Bernardo Callejas again! I believe Better Talk Now will run very well Saturday.
Has anyone found a youtube video of Secretariat's 1972 Hopeful Stakes? A last to first quick far turn move you won't forget!
Re 2002 Test: I've long wondered if Carson Hollow would have come down if she had prevailed.
Re Buckpasser, I screwed up. After the BGH, he won the Suburban and then ran second in the Brooklyn before his final race in the Woodward. As for races I watch over and over, I like this one best. http://www.youtube.com/watch?v=oCuJjhBBCSs .
Forgot this last post. Anyone interested in an amazing 653 race rich collection on Youtube might want to check out the posts of "partymanners". I don't know who the person is, but I'm extremely grateful for all his/her hard work. When the day gets you down and the batteries need recharging it's a nice place to go.
minj: Nice tip on that video. Couldn't get it to load at first, but have had that problem with Youtube before. Was well worth keeping after it. The 2002 Test, what a race. I'd also recommend it to any blog visitors - courageous speed, a brave closing rail move, and a great call. Nice one! The Test was the feature on my first visit to the Spa in 1974. It was the opening Thursday fixture back in those days if I remember correctly. It's been a favorite of mine ever since.
Minji, I saw one of them, I may have bet on a horse Fires was riding, that particular day. Also I believe Braulio Baeza recently wed Janice Blake, who has been riding most recentlt at Charles Town WV, I think she rode with the bug around Philly and Garden State before that one was closed
To Minj, Please refresh my memory as I don't have access to Buckpasser's PP, and it sounds like you may have. It seems to me as a young newly wed I tricked my pregnant wife into a 10 day vaction in the middle of the winter to get some relief the COLD Buffalo weather. After spending the first day on the beach off Colins Ave I dragged her out to Hialeah every afternoon thereafter. My memory tells me during that period I had pleasure of seeing some very nice horses run. I believe Buckpasser was one of them, I also think Earlie Fires rode him with the bug, and finished 2nd that day. While I will by 65 on my next birthday and stll have the same wife (she no longer accompanies me to the racetrack), and at times can not remember what I had for dinner last night, but I'm pretty certian of most of the facts. Please let me know if you can. do we really need short term memory?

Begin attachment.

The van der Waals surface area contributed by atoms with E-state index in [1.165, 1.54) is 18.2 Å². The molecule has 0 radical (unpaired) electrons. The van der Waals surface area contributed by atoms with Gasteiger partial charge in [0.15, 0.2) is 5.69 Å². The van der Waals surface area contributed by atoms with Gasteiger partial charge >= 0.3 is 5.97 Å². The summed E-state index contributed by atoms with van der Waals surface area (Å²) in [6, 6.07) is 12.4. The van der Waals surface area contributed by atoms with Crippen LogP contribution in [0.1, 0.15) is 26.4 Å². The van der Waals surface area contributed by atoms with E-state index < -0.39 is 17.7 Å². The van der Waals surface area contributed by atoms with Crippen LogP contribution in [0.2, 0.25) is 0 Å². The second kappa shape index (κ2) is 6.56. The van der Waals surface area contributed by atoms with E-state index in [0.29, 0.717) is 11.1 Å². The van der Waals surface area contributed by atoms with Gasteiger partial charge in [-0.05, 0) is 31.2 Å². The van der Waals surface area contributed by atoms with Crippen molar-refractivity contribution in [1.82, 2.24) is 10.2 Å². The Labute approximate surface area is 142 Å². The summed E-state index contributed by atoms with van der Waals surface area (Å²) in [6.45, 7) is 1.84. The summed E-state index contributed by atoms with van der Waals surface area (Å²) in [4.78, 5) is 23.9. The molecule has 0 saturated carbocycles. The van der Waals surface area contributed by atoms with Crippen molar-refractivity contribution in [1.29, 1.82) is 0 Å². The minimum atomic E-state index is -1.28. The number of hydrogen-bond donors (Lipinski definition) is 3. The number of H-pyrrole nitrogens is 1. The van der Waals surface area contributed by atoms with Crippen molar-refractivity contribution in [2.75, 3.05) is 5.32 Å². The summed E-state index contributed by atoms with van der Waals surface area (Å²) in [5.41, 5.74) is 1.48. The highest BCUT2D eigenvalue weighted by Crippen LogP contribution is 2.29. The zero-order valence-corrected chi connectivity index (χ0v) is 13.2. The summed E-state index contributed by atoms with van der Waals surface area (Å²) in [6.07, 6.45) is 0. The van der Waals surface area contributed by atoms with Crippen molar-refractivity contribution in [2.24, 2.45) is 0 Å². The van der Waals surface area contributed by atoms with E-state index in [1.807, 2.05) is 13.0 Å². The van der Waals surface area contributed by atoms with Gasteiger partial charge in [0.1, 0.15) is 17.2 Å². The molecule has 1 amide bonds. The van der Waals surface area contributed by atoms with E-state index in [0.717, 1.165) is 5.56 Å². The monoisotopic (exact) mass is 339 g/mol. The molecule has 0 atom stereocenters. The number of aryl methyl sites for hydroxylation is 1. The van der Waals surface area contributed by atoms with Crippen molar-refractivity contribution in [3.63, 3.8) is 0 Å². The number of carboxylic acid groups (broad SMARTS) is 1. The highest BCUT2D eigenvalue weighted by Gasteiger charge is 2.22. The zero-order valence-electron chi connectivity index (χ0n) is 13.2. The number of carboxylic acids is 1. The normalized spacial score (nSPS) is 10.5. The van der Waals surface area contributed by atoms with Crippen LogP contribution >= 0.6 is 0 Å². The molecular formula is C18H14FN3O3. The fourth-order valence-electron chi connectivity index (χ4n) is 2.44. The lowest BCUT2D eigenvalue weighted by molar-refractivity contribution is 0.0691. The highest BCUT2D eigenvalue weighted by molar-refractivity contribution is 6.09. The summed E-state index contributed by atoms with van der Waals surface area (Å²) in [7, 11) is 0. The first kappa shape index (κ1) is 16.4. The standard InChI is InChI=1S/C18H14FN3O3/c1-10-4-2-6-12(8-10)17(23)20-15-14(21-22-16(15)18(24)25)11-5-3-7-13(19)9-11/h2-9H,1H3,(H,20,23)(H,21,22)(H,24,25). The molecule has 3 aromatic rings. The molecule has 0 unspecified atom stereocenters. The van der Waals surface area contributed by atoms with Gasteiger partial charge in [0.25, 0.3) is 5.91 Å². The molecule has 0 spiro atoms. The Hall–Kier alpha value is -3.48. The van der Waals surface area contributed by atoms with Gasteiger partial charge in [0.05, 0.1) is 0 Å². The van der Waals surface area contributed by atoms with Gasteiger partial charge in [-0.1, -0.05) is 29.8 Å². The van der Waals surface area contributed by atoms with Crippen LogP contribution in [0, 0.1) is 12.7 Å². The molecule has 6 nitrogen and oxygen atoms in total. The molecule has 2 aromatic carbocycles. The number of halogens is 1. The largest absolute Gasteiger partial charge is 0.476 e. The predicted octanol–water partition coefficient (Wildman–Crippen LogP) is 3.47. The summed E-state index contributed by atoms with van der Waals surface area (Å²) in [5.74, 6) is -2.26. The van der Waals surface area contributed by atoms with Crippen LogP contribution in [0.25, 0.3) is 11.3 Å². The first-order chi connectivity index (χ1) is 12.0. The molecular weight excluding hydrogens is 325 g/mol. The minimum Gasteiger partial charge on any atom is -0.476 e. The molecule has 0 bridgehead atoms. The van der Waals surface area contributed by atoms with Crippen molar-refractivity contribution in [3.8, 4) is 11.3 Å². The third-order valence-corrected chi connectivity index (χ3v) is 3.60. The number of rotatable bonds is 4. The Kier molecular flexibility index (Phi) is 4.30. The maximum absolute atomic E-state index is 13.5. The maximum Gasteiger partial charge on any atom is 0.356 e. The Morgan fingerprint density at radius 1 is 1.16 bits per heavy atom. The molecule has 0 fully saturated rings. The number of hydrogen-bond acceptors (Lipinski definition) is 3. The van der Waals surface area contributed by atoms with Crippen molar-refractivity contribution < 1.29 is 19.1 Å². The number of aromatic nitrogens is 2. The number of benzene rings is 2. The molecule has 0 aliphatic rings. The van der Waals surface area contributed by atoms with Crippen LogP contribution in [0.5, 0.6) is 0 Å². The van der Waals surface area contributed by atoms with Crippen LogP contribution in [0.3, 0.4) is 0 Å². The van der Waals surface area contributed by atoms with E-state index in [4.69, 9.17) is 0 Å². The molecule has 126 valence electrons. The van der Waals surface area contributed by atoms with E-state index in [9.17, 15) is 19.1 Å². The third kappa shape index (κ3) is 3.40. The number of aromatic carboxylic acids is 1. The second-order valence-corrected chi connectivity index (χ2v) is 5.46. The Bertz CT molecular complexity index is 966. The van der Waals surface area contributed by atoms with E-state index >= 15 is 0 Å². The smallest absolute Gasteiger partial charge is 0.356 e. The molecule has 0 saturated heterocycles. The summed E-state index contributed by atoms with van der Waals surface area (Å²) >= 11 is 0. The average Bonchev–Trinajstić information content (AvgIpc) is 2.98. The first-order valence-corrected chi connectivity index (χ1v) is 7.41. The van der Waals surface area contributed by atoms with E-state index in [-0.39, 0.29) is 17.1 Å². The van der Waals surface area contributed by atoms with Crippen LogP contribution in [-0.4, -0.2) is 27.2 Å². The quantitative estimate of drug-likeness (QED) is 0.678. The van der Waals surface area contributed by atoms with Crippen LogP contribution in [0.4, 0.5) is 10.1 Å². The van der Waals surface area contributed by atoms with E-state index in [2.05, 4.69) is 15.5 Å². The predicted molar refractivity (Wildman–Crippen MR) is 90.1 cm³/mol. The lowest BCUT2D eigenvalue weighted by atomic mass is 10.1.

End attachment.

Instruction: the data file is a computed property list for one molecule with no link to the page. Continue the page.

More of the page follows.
You guys should get a copy of DRF's =Champions= book which has modern PPs for all of the 20th Century Elcipse Award (or would have been Eclipse Award) winners. To str3268: Riva Rdige did not run in the Man o' War. He may have been entered. I cannot tell. But Secretariat ran uncoupled that day, so whomever he was coupled with was withdrawn. And buffalo_joe: It's sort of ironic that when I posted my Buckpasser recollections I was first relying upon my memory and then the actual Woodward Day Telegraph PPs. But for your question I had to get out my copy of =Champions=. Buckpasser ran three times at Hialeah all in 1966 as a 3Y0. He was ridden by Willie Shoemaker in all three of those races. The first was a 7f Allowance where Buckpasser ran second to Impressive. The second was the 9f Everglades which started the winning streak; and the last was the 9f Flamingo. (The Flamingo was a non-betting race with nine starters!) If you had seen the Flamingo, I doubt you would have forgotten it. Shoemaker never rode Buckpasser again; and Fires never rode Buckpasser at all. (The Great Braulio Baeza - "doubly influenced by Mars"! - took over for his next race, which was the first time I saw Buckpasser run in person, and for each of Buckpasser's subsequent races.) Earlie Fires shows up with surprisingly few rides on the top horses of the 60's according to my quick scan of the PPs; five rides total. The first two were on Furl Sail at Keeneland in 1966. (There was no apprentice allowance claimed in the one race where it could have been claimed there.) The other three were on the somewhat forgettable Mocasin in 1967, one at Keeneland and the other two at Arlington. Question for Steve: Any update on Baeza? (I was really sorry I didn't drive up to Saratoga for the verdict.)